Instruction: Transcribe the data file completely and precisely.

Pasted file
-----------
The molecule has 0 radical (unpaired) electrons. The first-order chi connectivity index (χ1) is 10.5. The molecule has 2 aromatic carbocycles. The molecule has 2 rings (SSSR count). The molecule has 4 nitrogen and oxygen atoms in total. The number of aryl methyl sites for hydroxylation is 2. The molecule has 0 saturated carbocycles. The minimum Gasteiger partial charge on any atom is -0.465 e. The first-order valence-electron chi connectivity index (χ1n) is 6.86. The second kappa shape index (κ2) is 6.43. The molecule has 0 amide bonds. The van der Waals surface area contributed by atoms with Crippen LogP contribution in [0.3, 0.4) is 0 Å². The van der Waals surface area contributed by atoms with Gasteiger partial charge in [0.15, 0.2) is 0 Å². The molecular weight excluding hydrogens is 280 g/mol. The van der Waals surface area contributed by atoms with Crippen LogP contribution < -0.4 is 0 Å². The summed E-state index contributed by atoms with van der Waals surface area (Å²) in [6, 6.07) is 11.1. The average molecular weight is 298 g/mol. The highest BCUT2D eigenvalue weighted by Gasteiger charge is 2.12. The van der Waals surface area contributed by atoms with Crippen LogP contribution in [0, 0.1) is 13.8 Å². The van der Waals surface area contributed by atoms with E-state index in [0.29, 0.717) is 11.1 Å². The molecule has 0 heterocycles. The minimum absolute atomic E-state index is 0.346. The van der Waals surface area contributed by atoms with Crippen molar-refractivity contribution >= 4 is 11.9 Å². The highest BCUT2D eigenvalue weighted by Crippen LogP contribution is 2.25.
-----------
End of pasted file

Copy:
The molecule has 0 radical (unpaired) electrons. The first-order chi connectivity index (χ1) is 10.5. The molecule has 2 aromatic carbocycles. The molecule has 2 rings (SSSR count). The molecule has 4 nitrogen and oxygen atoms in total. The number of aryl methyl sites for hydroxylation is 2. The molecule has 0 saturated carbocycles. The minimum Gasteiger partial charge on any atom is -0.465 e. The first-order valence-electron chi connectivity index (χ1n) is 6.86. The second kappa shape index (κ2) is 6.43. The molecule has 0 amide bonds. The van der Waals surface area contributed by atoms with Crippen LogP contribution in [0.3, 0.4) is 0 Å². The van der Waals surface area contributed by atoms with Gasteiger partial charge in [0.15, 0.2) is 0 Å². The molecular weight excluding hydrogens is 280 g/mol. The van der Waals surface area contributed by atoms with Crippen LogP contribution < -0.4 is 0 Å². The summed E-state index contributed by atoms with van der Waals surface area (Å²) in [6, 6.07) is 11.1. The average molecular weight is 298 g/mol. The highest BCUT2D eigenvalue weighted by Gasteiger charge is 2.12. The van der Waals surface area contributed by atoms with Crippen LogP contribution in [0, 0.1) is 13.8 Å². The van der Waals surface area contributed by atoms with E-state index in [0.29, 0.717) is 11.1 Å². The molecule has 0 heterocycles. The minimum absolute atomic E-state index is 0.346. The van der Waals surface area contributed by atoms with Crippen molar-refractivity contribution >= 4 is 11.9 Å². The highest BCUT2D eigenvalue weighted by Crippen LogP contribution is 2.25.